Vacuum Polarization Of Conduction Electron Cloud

equilibrium with the zero-point fluctuations. If we postulate there exist in the environment vacuum polarization displacement currents that can follow a particle's lines of polarization, then these currents would converge onto an ion but not converge onto a smeared electron cloud. Any environmental vacuum polarization displacement current would pass right through the smeared, fluctuating electron cloud. Senitzky shows that the "Vacuum field plays no [net] role when the atomic system is an harmonic oscillator"22 and that "linear oscillators such as antennas cannot in principle experience the effect of the vacuum field."22 Also, Sciama shows that "for an [electron-based] detector at rest, the excitations caused by these zero-point fluctuations are precisely cancelled by its spontaneous emission rate."12 Thus, the smeared electron cloud maintains thermodynamic equilibrium with the vacuum and could not absorb zero-point vacuum polarization surges.

However, the concentrated mass of the nucleus or heavy ion could interact with vacuum polarization modes, for its own vacuum polarized field convergently channels the longitudinal oscillations directly to the particle, altering its momentum. Note the two-way effect: the heavy particle can induce a spherically symmetric and convergent vacuum polarization around itself. As a transmitter, this field then launches vacuum polarization displacement currents whenever the particle moves or oscillates; as a receiver this field tends to channel those oscillations convergentiy onto the spherical particle, altering its motion. Because the heavy ion can maintain spherically convergent, stable lines of polarization, it becomes a transducer for transmitting and detecting longitudinal, vacuum polarization propagation modes that a conduction electron could not respond to and therefore could not detect.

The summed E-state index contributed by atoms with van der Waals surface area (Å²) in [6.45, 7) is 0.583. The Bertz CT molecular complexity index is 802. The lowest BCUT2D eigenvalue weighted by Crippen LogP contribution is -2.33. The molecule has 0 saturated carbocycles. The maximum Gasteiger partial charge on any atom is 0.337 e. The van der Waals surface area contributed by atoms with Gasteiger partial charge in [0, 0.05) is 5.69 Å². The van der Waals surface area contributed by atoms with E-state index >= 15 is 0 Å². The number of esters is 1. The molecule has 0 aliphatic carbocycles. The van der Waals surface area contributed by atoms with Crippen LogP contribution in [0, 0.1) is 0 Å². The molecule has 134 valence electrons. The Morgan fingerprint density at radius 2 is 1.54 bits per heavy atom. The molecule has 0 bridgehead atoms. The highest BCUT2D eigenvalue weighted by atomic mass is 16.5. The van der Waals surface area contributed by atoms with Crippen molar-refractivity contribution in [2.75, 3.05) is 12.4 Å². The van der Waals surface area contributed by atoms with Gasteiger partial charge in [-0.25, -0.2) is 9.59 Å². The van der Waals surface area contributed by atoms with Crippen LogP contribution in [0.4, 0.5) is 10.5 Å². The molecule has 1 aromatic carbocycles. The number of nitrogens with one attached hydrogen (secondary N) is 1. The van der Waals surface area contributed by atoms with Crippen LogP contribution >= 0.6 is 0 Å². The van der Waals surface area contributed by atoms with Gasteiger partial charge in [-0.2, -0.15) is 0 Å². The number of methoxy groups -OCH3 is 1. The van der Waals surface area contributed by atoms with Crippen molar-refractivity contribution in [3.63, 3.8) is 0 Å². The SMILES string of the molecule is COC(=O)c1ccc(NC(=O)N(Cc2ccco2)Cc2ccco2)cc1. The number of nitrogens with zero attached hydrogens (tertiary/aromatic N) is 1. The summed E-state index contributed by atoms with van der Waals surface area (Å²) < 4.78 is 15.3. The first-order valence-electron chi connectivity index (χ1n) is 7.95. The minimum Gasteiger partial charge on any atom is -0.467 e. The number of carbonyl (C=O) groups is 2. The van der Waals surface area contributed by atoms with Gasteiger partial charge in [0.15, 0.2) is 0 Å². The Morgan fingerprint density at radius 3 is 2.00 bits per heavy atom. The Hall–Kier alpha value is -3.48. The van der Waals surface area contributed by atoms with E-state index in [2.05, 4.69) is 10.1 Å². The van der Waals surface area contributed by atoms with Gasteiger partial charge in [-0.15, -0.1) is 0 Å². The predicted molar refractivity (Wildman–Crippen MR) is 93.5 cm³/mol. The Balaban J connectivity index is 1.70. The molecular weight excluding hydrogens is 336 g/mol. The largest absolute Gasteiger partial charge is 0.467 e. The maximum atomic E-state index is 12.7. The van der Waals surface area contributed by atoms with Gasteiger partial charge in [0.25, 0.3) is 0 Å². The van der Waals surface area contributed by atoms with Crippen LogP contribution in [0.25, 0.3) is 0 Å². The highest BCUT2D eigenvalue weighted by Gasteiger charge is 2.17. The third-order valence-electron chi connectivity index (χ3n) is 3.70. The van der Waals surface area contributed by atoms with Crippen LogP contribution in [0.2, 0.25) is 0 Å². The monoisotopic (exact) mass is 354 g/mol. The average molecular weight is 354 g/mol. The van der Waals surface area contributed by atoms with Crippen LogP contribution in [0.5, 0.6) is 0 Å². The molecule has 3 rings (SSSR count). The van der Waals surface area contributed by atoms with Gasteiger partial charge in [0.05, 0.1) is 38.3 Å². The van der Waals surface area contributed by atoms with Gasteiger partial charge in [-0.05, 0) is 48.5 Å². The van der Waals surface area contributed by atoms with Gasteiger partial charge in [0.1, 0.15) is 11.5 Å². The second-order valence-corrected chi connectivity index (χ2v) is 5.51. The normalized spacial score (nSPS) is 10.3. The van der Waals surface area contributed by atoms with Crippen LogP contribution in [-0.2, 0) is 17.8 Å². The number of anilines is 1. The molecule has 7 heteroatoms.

Vacuum polarization effects can become powerfully synergistic when more than one ion or nucleus is involved. Roesel28describes the vacuum polarization potential for two extended charge distributions, and Soff29 describes the

"shake-off of the vacuum polarization cloud" in heavy ion collisions as a "collective type of electron-positron creation due to coherent action "29 Rauscher50 was perhaps the first to suggest that coherent, vacuum quantum electrodynamic effects could take place in a plasma by demonstrating that vacuum polarization makes a significant contribution to the plasma's effective permittivity and conductivity. The nonlinear vacuum polarization description for a conglomerate of oscillating heavy ions would be quite complex and not readily solvable by the standard renormalization techniques. Modeling on a magnetohydrodynamic level would be more appropriate. In plasma analysis, the oscillations in polarization modulate the effective permittivity.50 If similar modeling is applied to the vacuum's zero-point activity, the macroscopic, longitudinal, vacuum polarization oscillations could be described as "permittivity waves." A plasma model for the zero-point activity may yield a reasonable approximation, since Melrose52 shows that the "vacuum polarization tensor in the presence of strong static homogeneous magnetic fields...reduces to forms equivalent to the magneto-acoustic and shear Alfven modes in a plasma."52 Such modeling could predict longitudinal propagation modes. This could be reasonable, since Cover51 demonstrates that vacuum polarization can give rise to longitudinal photon-like resonances. In this model, the highly nonlinear description of a group of ions interacting

Figure 3

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